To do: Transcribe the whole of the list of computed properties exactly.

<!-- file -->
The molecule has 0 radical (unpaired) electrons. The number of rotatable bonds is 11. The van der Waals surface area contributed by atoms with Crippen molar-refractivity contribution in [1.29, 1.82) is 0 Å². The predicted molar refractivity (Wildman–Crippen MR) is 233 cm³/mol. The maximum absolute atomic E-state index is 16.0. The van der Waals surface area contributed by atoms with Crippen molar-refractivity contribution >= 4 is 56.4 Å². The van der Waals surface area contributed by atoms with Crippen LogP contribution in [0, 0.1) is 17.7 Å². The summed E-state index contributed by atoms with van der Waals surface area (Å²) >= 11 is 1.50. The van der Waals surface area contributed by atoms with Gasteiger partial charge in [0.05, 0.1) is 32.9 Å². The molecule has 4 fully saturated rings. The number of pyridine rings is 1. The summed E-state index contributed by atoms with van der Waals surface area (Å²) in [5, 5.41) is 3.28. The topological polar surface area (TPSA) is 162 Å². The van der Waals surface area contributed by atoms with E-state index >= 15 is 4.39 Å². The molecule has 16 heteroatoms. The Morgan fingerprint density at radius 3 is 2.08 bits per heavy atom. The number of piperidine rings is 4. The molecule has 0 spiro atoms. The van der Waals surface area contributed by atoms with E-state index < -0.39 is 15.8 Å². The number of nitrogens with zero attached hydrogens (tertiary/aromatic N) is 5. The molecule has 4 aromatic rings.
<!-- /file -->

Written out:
The molecule has 0 radical (unpaired) electrons. The number of rotatable bonds is 11. The van der Waals surface area contributed by atoms with Crippen molar-refractivity contribution in [1.29, 1.82) is 0 Å². The predicted molar refractivity (Wildman–Crippen MR) is 233 cm³/mol. The maximum absolute atomic E-state index is 16.0. The van der Waals surface area contributed by atoms with Crippen molar-refractivity contribution >= 4 is 56.4 Å². The van der Waals surface area contributed by atoms with Crippen LogP contribution in [0, 0.1) is 17.7 Å². The summed E-state index contributed by atoms with van der Waals surface area (Å²) >= 11 is 1.50. The van der Waals surface area contributed by atoms with Gasteiger partial charge in [0.05, 0.1) is 32.9 Å². The molecule has 4 fully saturated rings. The number of pyridine rings is 1. The summed E-state index contributed by atoms with van der Waals surface area (Å²) in [5, 5.41) is 3.28. The topological polar surface area (TPSA) is 162 Å². The van der Waals surface area contributed by atoms with E-state index >= 15 is 4.39 Å². The molecule has 16 heteroatoms. The Morgan fingerprint density at radius 3 is 2.08 bits per heavy atom. The number of piperidine rings is 4. The molecule has 0 spiro atoms. The van der Waals surface area contributed by atoms with E-state index < -0.39 is 15.8 Å². The number of nitrogens with zero attached hydrogens (tertiary/aromatic N) is 5. The molecule has 4 aromatic rings.